Monday, August 17, 2009

Reflections on the grief of death

Growing up, the death of a loved one was something I always dreaded and preferred not to think about. It was extremely hard to imagine life without someone you had loved and known since birth. Death to me was this horrendous but undeniable opposite side of life; it was extremely hard to even accept let alone develop the courage to face the potential death of a loved one. The promise of an eternal life and the possibility of a reunion with those loved ones was the only thing that gave me solace and comfort.

Fortunately, I haven't experienced the loss of any family member or friend that is dearly close to me. My parents however have had to face the death of their parents and several of their close family members. While their loss was my loss, I don't think I was completely able to relate to their pain as I hadn't developed the same degree of love and connection with them like they had. I was saddened each time however and did weep in sorrow along with the other family members. While the pain of separation is always deep and intense, I expected the notion of an eternal life and the promise of a future reunion to ease the pain, but it apparently never did. Now that I think of it, deep inside of me, I was always unsure of whether the notion of an eternal life had any grain of truth to it. It was only the violent event of death that managed to stare my precious fairy tales right in the eye and left me feeling skeptical and unsure. As an ironic result, my beliefs which should have made me feel better ended up making me feel much more sad and disillusioned than I would have been if I would have accepted the impermanent nature of life with an open heart and mind.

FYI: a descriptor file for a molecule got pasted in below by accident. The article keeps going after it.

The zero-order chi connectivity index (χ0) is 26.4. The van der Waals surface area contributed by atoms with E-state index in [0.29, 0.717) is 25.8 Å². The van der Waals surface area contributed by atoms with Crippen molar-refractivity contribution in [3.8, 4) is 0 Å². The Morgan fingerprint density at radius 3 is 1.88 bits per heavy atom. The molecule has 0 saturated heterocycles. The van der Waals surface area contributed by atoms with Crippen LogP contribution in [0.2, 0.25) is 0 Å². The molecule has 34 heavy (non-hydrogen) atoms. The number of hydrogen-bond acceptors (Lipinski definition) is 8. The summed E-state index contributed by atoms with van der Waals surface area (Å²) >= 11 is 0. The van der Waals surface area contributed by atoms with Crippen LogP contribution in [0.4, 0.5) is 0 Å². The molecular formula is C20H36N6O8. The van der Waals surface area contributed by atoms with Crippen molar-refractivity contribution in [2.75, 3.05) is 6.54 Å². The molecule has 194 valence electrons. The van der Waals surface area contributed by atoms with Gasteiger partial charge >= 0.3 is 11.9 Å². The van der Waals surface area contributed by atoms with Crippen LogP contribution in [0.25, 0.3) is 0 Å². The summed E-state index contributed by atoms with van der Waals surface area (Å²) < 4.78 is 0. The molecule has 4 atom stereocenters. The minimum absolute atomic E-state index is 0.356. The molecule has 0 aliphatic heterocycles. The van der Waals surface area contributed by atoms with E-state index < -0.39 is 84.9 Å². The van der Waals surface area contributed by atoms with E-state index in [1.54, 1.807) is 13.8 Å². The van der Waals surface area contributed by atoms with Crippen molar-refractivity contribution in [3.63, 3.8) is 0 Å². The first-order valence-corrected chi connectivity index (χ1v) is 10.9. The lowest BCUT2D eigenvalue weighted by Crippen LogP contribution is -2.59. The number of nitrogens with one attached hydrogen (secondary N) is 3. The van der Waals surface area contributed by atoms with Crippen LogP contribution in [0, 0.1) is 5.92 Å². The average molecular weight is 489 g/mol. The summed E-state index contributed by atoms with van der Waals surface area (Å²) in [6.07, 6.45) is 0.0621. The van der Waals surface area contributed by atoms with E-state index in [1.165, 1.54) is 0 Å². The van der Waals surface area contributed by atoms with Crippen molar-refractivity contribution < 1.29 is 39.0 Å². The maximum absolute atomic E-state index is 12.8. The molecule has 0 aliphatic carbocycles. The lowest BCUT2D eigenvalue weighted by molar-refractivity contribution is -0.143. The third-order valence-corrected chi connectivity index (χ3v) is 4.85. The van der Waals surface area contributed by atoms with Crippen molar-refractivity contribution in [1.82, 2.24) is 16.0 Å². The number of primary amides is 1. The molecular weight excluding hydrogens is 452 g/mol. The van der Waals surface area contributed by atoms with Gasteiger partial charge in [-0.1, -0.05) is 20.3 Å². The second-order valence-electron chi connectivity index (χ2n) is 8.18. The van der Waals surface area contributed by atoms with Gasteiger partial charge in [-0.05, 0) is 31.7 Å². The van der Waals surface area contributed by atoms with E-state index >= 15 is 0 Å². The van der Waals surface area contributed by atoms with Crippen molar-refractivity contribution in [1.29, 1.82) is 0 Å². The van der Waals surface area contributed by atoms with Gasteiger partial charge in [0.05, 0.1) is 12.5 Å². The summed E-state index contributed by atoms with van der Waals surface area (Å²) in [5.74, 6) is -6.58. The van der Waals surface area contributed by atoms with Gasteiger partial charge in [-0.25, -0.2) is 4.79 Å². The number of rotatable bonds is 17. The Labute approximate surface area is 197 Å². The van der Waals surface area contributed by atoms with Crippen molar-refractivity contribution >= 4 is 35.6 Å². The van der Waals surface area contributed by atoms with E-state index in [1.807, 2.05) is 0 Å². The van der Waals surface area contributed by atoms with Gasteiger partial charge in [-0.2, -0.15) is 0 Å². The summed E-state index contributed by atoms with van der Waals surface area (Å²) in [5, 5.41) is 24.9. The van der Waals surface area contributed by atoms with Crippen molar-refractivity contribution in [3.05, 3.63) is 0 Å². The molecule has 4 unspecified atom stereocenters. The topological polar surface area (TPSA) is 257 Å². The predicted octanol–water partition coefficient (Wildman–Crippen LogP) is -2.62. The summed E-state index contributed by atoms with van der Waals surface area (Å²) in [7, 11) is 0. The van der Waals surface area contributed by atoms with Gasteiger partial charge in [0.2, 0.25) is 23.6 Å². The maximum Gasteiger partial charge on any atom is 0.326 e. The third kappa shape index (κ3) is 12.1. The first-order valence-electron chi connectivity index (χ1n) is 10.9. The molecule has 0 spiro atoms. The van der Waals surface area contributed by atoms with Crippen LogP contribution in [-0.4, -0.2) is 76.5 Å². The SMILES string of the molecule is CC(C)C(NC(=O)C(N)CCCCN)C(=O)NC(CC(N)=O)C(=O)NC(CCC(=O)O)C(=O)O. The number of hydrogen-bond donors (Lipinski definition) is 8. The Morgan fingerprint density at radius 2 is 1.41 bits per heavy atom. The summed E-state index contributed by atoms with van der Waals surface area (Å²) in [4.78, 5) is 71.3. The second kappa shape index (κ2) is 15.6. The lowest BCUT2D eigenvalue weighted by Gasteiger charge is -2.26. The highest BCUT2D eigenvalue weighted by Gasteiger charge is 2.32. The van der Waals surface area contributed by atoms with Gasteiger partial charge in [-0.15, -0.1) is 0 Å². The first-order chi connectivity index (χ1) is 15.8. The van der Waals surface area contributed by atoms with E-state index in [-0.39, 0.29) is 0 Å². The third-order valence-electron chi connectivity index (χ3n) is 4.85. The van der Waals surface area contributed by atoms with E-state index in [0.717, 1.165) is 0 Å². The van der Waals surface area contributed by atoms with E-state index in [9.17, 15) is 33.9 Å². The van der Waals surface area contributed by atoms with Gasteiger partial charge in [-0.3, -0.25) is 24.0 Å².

While embracing the impermanence of life has taken effort and reconditioning on my part, I do hope that it will enable me to accept the future death of my loved ones with more grace and dignity than I would have had otherwise. I do hope that it will make it a little easier to look back, embrace and cherish the lives of the ones precious to me and prevent me from nurturing potentially hollow hopes of a future reunion just to quench the thirst of separation.


  1. Nice to meet you! :)

    Watching others go through grief is also a skill, I think. I mean how does one console others, really ... great blog and looking forward to more.


  2. Agreed. While we can lend our support and sympathy, dealing with such a loss is mostly a personal struggle.

  3. This is a very powerful post. I really do agree that it is tough, but you always come out stronger.